GLEN: Just look at the different anthems a Singapore citizen would have had to learn over the century. Our mothers would have learnt God Save The King. During World War II, they’d have learnt Kimigayo, the Japanese anthem. In 1963, we learnt the Negaraku. It only became Majulah Singapura in 1965. We’re really pushing the envelope in HOTEL with all the languages used in the play. There’ll be scenes played in Japanese, Malay and Cantonese. You’ll hear so many different accents from all over the world.

What were some of the challenges you faced in staging this epic?

GLEN: Just in terms of the languages alone – not many actors can handle dialects. So they’ve had to learn the dialect, or even Japanese, Malay and Tamil, from scratch!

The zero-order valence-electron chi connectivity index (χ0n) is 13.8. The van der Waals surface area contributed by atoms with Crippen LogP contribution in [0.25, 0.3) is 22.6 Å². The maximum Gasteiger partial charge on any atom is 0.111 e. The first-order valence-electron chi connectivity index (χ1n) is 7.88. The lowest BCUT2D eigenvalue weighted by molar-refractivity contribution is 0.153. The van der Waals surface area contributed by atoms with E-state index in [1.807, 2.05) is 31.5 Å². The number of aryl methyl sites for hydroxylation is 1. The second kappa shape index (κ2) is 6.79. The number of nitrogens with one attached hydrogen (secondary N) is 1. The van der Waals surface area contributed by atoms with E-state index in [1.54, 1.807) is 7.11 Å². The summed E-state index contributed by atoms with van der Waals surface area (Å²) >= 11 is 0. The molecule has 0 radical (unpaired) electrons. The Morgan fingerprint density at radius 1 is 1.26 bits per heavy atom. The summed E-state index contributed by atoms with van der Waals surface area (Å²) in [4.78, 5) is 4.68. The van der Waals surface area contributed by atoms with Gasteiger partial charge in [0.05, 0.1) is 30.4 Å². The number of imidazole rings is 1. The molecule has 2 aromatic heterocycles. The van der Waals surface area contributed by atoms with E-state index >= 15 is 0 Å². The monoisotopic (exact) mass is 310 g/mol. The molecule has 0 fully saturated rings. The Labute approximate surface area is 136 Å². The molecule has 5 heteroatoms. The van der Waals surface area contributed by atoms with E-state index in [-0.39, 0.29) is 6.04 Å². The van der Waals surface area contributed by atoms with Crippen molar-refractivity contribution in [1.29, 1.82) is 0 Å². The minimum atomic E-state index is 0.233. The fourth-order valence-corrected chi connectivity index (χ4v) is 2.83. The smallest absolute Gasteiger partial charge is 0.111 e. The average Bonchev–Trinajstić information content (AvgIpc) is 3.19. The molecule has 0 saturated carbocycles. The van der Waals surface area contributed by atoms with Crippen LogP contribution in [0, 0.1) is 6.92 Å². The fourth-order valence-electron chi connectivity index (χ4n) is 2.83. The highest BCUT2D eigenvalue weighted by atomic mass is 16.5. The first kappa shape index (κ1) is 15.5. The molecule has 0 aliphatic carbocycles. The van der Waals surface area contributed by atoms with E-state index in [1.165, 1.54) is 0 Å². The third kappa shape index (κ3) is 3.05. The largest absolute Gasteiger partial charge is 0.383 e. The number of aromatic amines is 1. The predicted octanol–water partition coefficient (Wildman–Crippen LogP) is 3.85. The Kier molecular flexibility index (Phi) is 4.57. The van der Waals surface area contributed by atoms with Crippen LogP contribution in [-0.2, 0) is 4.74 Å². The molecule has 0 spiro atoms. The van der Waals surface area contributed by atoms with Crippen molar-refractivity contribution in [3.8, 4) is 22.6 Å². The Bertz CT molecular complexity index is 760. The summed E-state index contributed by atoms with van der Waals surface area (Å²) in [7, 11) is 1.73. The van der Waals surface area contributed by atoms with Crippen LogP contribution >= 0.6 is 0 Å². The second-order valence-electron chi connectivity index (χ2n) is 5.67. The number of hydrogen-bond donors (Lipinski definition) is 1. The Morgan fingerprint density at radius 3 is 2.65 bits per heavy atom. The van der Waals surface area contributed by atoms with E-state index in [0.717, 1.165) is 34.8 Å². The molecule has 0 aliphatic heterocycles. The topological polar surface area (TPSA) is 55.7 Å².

IVAN: It’s complicated by the fact that the Cantonese has to go back to a kind of period Cantonese, not the colloquial one we use now. Likewise for the Japanese. So, to refine and find the nuances in the dialogue, we’ve consulted translators and language specialists – like Ken and Hiroko Takiguchi for the Japanese, and Hung Chit Wah and Moo Siew Keh for the Cantonese.

GLEN: Even the Malay that we’re using in 1955 isn’t the Malay we speak now. 60 years ago, it was more halus (refined), more sophisticated.

IVAN: The final result is a Tower of Babel. And I think that is Singapore. That’s a microcosm of a cosmopolitan global city, a metropolis. It’s so exciting.